Posted by: lauraearly | March 13, 2011

Tsunami: The ocean takes a deadly shape

What in the world is a tsunami and how does it work?

Essentially, a tsunami is a giant wave moving through the ocean, but it works differently than the waves that crash on our beaches on a regular basis. Let’s explore the difference between the two and how the tsunami can be so devastating.

Wave Diagram from the Office of Naval Research

Before we discuss how a tsunami forms, let’s review some wave terminology. The crest is the highest point on the wave, while the trough is the lowest point on the wave. The wave can be measured by the wavelength, which is the length from crest to crest or from trough to trough, and by the wave height, which is the vertical distance between the crest and the trough. Be careful not to confuse the wave height with amplitude. Amplitude is only half of the wave height. Take a look at the diagram to help clear things up, or check out this resource.

The waves that we are used to, the small breakers that roll onto Sanibel and Captiva beaches everyday, are caused by wind blowing across the surface of the ocean. These waves don’t extend far below the surface, but as they reach shallower water the wave height increases, and they become unstable, breaking onto shore.

On the contrary, tsunamis have a completely different origin. Tsunamis are incorrectly called ‘tidal waves’ because they actually have nothing to do with the tides, but result from an underwater disturbance like an earthquake.

When an earthquake occurs on the ocean floor, the entire water column is displaced and the energy from the earthquake is transferred to the water. Unlike with wind-driven waves, when a tsunami is created, all the water from the surface to the ocean floor is set in motion.

A tsunami is not a single crest, but a series of several crests that radiate out from the disturbance. Out in the open ocean, this wave can travel up to 500 miles per hour, but can go by unnoticed. With wavelengths up to 125 miles and swells not rising more than a few feet above normal sea level, it is easy for a tsunami to sneak past a ship out in the deep, open ocean with out being recognized.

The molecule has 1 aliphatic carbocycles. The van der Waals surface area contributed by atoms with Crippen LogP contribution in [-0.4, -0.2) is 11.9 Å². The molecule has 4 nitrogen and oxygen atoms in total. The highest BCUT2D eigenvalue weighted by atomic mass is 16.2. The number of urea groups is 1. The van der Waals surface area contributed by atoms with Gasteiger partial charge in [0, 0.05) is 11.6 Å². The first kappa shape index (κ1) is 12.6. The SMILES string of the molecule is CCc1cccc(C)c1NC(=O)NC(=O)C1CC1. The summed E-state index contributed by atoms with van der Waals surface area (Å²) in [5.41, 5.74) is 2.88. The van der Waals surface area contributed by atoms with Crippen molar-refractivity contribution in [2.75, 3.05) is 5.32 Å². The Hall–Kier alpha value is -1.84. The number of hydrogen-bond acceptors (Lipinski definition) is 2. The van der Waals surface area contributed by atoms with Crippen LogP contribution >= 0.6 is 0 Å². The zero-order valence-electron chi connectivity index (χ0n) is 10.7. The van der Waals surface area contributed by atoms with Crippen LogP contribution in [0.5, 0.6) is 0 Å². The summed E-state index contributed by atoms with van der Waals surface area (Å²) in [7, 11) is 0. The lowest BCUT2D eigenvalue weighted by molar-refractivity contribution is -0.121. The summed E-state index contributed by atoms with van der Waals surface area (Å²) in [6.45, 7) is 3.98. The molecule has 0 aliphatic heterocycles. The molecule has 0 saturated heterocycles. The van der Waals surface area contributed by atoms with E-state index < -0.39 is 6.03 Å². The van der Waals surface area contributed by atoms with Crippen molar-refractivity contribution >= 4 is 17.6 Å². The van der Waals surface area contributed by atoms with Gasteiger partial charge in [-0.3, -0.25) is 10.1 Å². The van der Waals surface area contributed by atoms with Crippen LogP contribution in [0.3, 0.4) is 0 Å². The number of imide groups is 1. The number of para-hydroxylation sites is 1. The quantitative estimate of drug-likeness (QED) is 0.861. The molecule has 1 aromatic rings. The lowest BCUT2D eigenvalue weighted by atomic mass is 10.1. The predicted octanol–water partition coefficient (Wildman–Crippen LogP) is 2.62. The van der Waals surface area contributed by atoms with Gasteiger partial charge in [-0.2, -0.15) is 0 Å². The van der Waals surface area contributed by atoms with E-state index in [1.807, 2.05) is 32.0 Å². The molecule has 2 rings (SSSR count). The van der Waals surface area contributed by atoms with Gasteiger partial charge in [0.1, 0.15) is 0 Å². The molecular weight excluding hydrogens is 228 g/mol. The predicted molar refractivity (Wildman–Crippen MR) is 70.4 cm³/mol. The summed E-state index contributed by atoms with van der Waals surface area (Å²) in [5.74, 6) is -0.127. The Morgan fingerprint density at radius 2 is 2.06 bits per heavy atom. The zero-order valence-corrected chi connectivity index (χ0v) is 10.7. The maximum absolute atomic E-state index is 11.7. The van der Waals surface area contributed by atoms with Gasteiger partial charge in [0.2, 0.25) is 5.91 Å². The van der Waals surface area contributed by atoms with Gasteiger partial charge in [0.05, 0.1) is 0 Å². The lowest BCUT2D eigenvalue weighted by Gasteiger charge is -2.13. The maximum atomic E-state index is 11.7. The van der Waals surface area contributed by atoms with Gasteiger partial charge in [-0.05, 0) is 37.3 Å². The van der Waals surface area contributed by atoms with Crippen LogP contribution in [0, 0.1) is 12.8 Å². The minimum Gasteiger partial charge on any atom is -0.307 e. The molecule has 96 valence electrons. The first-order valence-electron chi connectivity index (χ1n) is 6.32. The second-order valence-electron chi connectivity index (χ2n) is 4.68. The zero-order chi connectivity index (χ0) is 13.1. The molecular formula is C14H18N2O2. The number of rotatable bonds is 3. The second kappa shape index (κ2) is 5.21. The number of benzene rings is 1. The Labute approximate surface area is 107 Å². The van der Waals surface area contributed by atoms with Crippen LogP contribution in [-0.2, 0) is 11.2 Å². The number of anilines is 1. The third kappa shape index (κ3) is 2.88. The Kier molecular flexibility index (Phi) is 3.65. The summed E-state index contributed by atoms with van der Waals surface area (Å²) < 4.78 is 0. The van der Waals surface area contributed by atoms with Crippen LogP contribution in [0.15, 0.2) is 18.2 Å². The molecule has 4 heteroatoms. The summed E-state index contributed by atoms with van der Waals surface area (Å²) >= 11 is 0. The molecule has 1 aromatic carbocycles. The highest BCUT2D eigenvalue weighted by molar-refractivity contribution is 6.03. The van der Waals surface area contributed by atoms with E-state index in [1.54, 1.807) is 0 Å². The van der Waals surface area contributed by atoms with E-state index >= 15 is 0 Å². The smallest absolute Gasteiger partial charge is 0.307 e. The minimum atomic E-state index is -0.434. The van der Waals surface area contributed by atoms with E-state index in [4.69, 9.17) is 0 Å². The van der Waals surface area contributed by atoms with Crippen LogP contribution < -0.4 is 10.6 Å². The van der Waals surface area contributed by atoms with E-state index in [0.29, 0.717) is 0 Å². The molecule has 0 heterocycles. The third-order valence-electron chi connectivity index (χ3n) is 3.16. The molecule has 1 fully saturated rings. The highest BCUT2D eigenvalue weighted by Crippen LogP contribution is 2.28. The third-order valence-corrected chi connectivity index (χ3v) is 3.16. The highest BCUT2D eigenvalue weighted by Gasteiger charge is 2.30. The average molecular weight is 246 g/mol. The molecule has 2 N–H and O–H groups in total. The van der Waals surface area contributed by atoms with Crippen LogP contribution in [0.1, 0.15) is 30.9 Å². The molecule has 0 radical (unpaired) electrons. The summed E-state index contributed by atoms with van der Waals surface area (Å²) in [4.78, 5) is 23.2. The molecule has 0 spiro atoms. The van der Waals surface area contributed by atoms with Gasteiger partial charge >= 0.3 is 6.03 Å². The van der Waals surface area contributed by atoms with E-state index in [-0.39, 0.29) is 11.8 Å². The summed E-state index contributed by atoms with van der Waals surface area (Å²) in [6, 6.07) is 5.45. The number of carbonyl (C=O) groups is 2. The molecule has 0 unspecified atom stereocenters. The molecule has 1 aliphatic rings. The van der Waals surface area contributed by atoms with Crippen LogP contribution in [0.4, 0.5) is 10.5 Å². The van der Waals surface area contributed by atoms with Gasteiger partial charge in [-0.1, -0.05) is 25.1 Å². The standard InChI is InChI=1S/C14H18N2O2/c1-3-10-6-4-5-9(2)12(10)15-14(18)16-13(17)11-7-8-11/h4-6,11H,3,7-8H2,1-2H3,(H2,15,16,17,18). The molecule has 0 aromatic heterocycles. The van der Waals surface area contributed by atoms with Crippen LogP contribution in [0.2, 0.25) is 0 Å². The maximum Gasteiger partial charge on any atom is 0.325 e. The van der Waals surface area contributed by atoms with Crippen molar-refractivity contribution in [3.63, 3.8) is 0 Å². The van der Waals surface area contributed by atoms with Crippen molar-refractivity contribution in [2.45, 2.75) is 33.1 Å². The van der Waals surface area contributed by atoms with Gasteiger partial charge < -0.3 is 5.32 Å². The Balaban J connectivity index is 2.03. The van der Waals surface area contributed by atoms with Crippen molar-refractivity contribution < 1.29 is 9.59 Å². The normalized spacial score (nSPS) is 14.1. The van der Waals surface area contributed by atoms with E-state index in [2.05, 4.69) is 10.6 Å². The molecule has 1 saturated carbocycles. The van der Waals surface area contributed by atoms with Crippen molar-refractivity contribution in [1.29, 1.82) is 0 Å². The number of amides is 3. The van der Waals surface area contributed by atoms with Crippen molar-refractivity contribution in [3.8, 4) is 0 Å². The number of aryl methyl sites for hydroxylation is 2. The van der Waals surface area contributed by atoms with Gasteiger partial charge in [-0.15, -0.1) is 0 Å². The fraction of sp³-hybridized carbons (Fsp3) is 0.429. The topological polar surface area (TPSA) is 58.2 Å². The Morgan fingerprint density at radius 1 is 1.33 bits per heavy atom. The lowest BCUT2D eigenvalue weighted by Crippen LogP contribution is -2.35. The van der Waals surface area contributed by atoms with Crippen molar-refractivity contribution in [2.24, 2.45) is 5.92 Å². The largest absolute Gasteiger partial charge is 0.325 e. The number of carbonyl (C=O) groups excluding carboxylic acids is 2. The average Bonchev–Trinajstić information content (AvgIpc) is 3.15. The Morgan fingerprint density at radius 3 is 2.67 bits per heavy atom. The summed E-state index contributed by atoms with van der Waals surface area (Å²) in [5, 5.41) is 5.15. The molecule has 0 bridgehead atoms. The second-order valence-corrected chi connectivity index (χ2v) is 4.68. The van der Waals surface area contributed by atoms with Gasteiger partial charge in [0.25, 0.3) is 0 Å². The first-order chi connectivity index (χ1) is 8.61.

Tsunami Diagram from CSU Geology Department

As this wave moves through the ocean, remember that it has an enormous amount of energy, the energy that was transferred from the earthquake (or other disturbance). Two things can play into the energy that the wave holds- the amplitude and the speed at which the wave is traveling. As the wave approaches shallower water, the wave slows down. To compensate, the wave’s amplitude increases, creating a really tall wave as it reaches shore.

The trough of the wave reaches the coast first and the water recedes much farther than normal. Then the crest plunges ashore, capable of moving water several miles inland. The enormous amount of energy and the sheer volume of water carried by the wave can be devastating to coastal communities, as has been seen by the recent destruction in Japan. See a NASA image of the flooding effects in Japan here. The fact that tsunamis can travel so fast makes them hard to prepare for, but to learn more about how NOAA alerts areas of possible tsunamis, check out this video.

Just another reminder of how powerful the ocean is!

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Responses

  1. Very informative and interesting!


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